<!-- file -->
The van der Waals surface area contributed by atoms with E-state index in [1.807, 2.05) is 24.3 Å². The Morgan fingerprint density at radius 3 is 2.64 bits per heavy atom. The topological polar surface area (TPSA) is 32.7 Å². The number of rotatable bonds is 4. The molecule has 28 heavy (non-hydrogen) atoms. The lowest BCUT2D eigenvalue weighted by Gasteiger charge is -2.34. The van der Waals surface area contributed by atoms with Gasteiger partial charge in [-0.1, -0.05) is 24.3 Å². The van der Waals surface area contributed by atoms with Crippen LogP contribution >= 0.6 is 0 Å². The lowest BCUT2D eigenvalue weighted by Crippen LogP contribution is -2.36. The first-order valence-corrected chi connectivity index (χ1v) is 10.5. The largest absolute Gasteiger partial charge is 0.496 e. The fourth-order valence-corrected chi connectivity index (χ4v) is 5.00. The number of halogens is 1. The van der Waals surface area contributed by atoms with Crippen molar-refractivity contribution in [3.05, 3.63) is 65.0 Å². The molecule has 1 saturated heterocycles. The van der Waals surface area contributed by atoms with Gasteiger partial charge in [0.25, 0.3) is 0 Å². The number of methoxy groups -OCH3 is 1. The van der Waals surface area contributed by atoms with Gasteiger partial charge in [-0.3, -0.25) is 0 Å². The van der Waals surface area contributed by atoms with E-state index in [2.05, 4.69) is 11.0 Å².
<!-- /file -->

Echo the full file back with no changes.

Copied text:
The van der Waals surface area contributed by atoms with E-state index in [1.807, 2.05) is 24.3 Å². The Morgan fingerprint density at radius 3 is 2.64 bits per heavy atom. The topological polar surface area (TPSA) is 32.7 Å². The number of rotatable bonds is 4. The molecule has 28 heavy (non-hydrogen) atoms. The lowest BCUT2D eigenvalue weighted by Gasteiger charge is -2.34. The van der Waals surface area contributed by atoms with Gasteiger partial charge in [-0.1, -0.05) is 24.3 Å². The van der Waals surface area contributed by atoms with Crippen LogP contribution >= 0.6 is 0 Å². The lowest BCUT2D eigenvalue weighted by Crippen LogP contribution is -2.36. The first-order valence-corrected chi connectivity index (χ1v) is 10.5. The largest absolute Gasteiger partial charge is 0.496 e. The fourth-order valence-corrected chi connectivity index (χ4v) is 5.00. The number of halogens is 1. The van der Waals surface area contributed by atoms with Crippen molar-refractivity contribution in [3.05, 3.63) is 65.0 Å². The molecule has 1 saturated heterocycles. The van der Waals surface area contributed by atoms with Gasteiger partial charge in [0.25, 0.3) is 0 Å². The number of methoxy groups -OCH3 is 1. The van der Waals surface area contributed by atoms with Gasteiger partial charge in [-0.3, -0.25) is 0 Å². The van der Waals surface area contributed by atoms with E-state index in [2.05, 4.69) is 11.0 Å².